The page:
In the recording you can hear the Ferranti Mark 1 computer playing three songs:
Computers have been changing the way we create, distribute and listen to music ever since. Sing like no one is listening, love like you never been hurt and dance like no one is watching:
- Do say: Turn it up DJ!
- Don’t say: Why can’t they play real musical instruments, you know, analogue ones?
- Listen at youtube.com/playlist?list=PLyxEvjuBJhvCC2vbFMosi5l-IXPPSKwck
This playlist starts and ends with one of the best known bands on the planet: The Beatles shown in figure 17.5. You will find plenty of other Lancashire lads, lasses and even Lucifer in here too. (M. E. Smith and Hanley 1986)
Which cities are actually in Lancashire, I hear you say? Don’t let bureaucrats trick you into believing that:
These are meaningless bureaucratic abstractions, not real places that people identify with! Liverpool and Manchester have always been, and will always be, in Lancashire. Aye! (Groom 2022)
Bursting with Lancastrian Red Roses (see figure 17.7) this playlist will educate and entertain you in equal measure, while my keyboard gently weeps (Harrison 1968). To paraphrase Robbie Williams shown in figure 17.6:
- Do say: Chippy tea, chippy tea, I wants a chippy tea! (Thresher et al. 2007; D. Carroll 2018)
- Don’t say: But Liverpool and Manchester aren’t even in Lancashire are they? (Hull 2019)
- Do say: This land’s the place I love and here I’ll stay (Marsden 1964)
- Listen at youtube.com/playlist?list=PLyxEvjuBJhvDvG0TRu63n3i12kR89niFJ
Using the medium of rock, this playlist grumpily reminds you that “when I was your age” music was much better and it’s all gone downhill since the good old days. Nostalgia isn’t what it used to be but these classics were made by true artists using proper musical instruments, see figure 17.8. None of this social media powered digital nonsense thank you very much! (Lanier 2018)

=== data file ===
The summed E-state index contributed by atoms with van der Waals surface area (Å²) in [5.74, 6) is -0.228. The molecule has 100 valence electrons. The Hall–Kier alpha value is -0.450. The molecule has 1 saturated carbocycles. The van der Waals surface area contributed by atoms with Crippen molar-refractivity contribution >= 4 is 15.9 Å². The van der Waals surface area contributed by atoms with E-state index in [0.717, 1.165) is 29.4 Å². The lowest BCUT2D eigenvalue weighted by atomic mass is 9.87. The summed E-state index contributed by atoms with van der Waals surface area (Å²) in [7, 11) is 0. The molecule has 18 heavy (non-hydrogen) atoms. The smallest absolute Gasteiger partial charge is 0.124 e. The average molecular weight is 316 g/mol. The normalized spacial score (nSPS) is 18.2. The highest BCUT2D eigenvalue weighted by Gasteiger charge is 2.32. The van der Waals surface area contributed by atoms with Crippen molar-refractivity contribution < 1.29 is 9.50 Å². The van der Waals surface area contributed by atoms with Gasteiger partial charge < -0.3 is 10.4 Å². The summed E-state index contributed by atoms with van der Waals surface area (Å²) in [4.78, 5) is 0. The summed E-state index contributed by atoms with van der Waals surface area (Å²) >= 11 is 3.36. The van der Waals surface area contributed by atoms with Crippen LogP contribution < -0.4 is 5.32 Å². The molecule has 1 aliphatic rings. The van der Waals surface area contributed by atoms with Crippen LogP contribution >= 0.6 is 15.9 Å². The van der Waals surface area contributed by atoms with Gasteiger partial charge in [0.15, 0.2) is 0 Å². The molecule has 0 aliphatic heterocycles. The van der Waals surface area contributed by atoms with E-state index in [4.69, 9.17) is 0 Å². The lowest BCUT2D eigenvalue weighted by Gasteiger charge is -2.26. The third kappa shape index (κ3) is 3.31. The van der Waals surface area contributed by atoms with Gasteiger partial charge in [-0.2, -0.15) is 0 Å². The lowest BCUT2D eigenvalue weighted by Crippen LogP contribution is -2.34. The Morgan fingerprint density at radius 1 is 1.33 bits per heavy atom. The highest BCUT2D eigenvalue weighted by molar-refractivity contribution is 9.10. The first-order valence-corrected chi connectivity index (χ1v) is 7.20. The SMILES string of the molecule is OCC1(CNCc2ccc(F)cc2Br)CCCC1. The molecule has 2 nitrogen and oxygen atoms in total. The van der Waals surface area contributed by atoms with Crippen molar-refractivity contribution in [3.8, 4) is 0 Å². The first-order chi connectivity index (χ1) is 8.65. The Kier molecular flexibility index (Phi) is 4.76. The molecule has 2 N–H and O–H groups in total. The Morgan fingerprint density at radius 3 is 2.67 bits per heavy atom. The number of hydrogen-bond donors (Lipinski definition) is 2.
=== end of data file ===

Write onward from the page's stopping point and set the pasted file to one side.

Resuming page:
Cherished by men of a certain age, the Dad-rock playlist thrives on past glories but is a shadow of its former self. Proponents of Dad-rock can’t understand why more people don’t enjoy these seminal tunes of yesteryear (Mitchum 2019; Rogers 2008):
- Do say: Expiry date: What expiry date? Classic music like this is timeless!
- Don’t say: Oh no, not this again!
- Listen at youtube.com/playlist?list=PLyxEvjuBJhvDUyr9hPvUP3IeriN8aaTW0
- Note: we’ve broadened the definition of Dad-rock to include any music that your Dad might have listened to “when he was your age” …
Wetter and muddier than the traditional summer downpour at the Glastonbury Festival of Contemporary Performing Arts in Somerset (see figure 17.9), this playlist encourages you to swing your cardigan mournfully while shoegazing and wondering if its ever going to stop raining, either metaphorically or meteorologically: ☔️
- Do say: It’s indie rock and roll for me! (Flowers et al. 2004)
- Don’t say: Cheer up hun, life’s not that bad is it? (Fonarow 2010)
- Listen at youtube.com/playlist?list=PLyxEvjuBJhvBUO8jaKvJtZLuXfnKc8iz3